Many organisations fail to implement DEI policies in the true sense of the terms, but end up focusing only on women’s participation. However, DEI is a much wider concept. What are your thoughts?
Historically, we have seen organizations focus their efforts on increasing women’s representation, primarily because of the easier access to and familiarity with that segment. However, in the last decade we have seen intentional efforts to broaden the spectrum of DE&I to include talent from multiple communities including LGBTQ+, veterans, people with disabilities, generational diversity etc.
There are multiple business cases for organizations to look beyond women’s participation such as competitive advantage from both the talent and business opportunity standpoint. Tapping into a varied talent pool also enables an organization to provide unique solutions as well as attract a wider set of clientele.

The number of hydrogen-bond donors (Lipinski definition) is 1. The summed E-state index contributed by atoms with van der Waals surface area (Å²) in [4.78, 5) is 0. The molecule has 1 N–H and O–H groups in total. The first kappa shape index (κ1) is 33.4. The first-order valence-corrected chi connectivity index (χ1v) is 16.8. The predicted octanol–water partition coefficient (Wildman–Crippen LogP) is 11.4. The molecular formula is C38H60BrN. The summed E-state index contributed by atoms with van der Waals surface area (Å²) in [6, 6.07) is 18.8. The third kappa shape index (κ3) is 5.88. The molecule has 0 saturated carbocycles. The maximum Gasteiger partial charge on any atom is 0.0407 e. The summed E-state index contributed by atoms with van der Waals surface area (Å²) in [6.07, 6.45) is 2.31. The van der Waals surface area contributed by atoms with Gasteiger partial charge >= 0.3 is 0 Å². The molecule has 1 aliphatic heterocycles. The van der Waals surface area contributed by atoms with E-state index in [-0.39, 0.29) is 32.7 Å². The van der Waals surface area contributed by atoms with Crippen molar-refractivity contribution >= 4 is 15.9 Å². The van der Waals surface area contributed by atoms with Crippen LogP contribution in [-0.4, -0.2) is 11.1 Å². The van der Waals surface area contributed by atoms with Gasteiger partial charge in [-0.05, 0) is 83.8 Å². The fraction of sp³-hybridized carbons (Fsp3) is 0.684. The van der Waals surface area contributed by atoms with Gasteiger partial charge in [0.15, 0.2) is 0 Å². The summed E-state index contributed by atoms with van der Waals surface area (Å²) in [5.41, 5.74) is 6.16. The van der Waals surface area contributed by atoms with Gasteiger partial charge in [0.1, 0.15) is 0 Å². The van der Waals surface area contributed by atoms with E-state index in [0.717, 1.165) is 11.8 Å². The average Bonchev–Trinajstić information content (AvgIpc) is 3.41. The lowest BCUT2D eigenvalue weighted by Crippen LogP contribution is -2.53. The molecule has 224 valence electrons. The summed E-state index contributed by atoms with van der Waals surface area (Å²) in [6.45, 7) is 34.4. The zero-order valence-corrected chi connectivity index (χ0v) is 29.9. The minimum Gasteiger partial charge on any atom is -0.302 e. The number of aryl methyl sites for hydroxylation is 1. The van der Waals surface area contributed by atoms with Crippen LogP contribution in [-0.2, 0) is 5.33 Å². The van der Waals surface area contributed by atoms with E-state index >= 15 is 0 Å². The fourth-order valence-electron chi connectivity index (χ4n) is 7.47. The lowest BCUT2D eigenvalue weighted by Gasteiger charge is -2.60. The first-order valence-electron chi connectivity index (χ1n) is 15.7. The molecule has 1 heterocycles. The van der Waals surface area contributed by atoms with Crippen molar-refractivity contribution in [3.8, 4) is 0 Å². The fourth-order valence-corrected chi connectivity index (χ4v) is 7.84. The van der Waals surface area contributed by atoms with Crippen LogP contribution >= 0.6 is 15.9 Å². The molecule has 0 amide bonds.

What we need to be cognizant of though is the evolving nature of the varied and diverse talent pool. This may mean that organizations need to invest to upskill, mentor and build talent from the ground up. It is also being mindful of the unique needs of under-represented groups and creating an inclusive environment, be it policies, programs or work roles where they can succeed. We partner with industry research leaders to be able to understand these needs and share this knowledge and resources with a wider network of organizations. We sponsored two thought leadership research publications ‘Valuing Veterans in the Workplace in India’ and ‘Understanding and Leveraging Neurodiversity in the Workplace in India’ this year.
For us at Wells Fargo, a combination of inclusive policies and benefits, accommodations, targeted talent attraction/development strategies, and leadership focus has resulted in a steady increase in diverse representation.
We have successfully onboarded 14 neurodivergent individuals in India recently as part of a newly launched Neurodiversity program. Plans for a second cohort are underway.